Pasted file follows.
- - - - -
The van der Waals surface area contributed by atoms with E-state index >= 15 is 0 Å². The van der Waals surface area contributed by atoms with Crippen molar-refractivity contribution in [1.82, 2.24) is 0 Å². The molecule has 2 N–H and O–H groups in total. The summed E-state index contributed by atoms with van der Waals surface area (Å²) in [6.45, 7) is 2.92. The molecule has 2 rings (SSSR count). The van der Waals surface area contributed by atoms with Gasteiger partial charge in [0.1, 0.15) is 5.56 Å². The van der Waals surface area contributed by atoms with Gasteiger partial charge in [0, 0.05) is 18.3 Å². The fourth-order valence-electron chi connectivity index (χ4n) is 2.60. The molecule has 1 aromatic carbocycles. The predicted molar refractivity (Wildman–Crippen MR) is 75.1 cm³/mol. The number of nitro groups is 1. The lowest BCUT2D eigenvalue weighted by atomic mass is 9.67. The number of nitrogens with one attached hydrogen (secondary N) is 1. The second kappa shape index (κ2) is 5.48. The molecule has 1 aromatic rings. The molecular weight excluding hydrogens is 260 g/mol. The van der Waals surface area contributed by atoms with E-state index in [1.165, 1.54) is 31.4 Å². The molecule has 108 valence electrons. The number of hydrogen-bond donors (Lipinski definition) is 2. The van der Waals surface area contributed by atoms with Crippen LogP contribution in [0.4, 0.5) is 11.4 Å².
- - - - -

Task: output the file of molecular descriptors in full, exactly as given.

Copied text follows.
The van der Waals surface area contributed by atoms with E-state index >= 15 is 0 Å². The van der Waals surface area contributed by atoms with Crippen molar-refractivity contribution in [1.82, 2.24) is 0 Å². The molecule has 2 N–H and O–H groups in total. The summed E-state index contributed by atoms with van der Waals surface area (Å²) in [6.45, 7) is 2.92. The molecule has 2 rings (SSSR count). The van der Waals surface area contributed by atoms with Gasteiger partial charge in [0.1, 0.15) is 5.56 Å². The van der Waals surface area contributed by atoms with Gasteiger partial charge in [0, 0.05) is 18.3 Å². The fourth-order valence-electron chi connectivity index (χ4n) is 2.60. The molecule has 1 aromatic carbocycles. The predicted molar refractivity (Wildman–Crippen MR) is 75.1 cm³/mol. The number of nitro groups is 1. The lowest BCUT2D eigenvalue weighted by atomic mass is 9.67. The number of nitrogens with one attached hydrogen (secondary N) is 1. The second kappa shape index (κ2) is 5.48. The molecule has 1 aromatic rings. The molecular weight excluding hydrogens is 260 g/mol. The van der Waals surface area contributed by atoms with E-state index in [1.165, 1.54) is 31.4 Å². The molecule has 108 valence electrons. The number of hydrogen-bond donors (Lipinski definition) is 2. The van der Waals surface area contributed by atoms with Crippen LogP contribution in [0.4, 0.5) is 11.4 Å².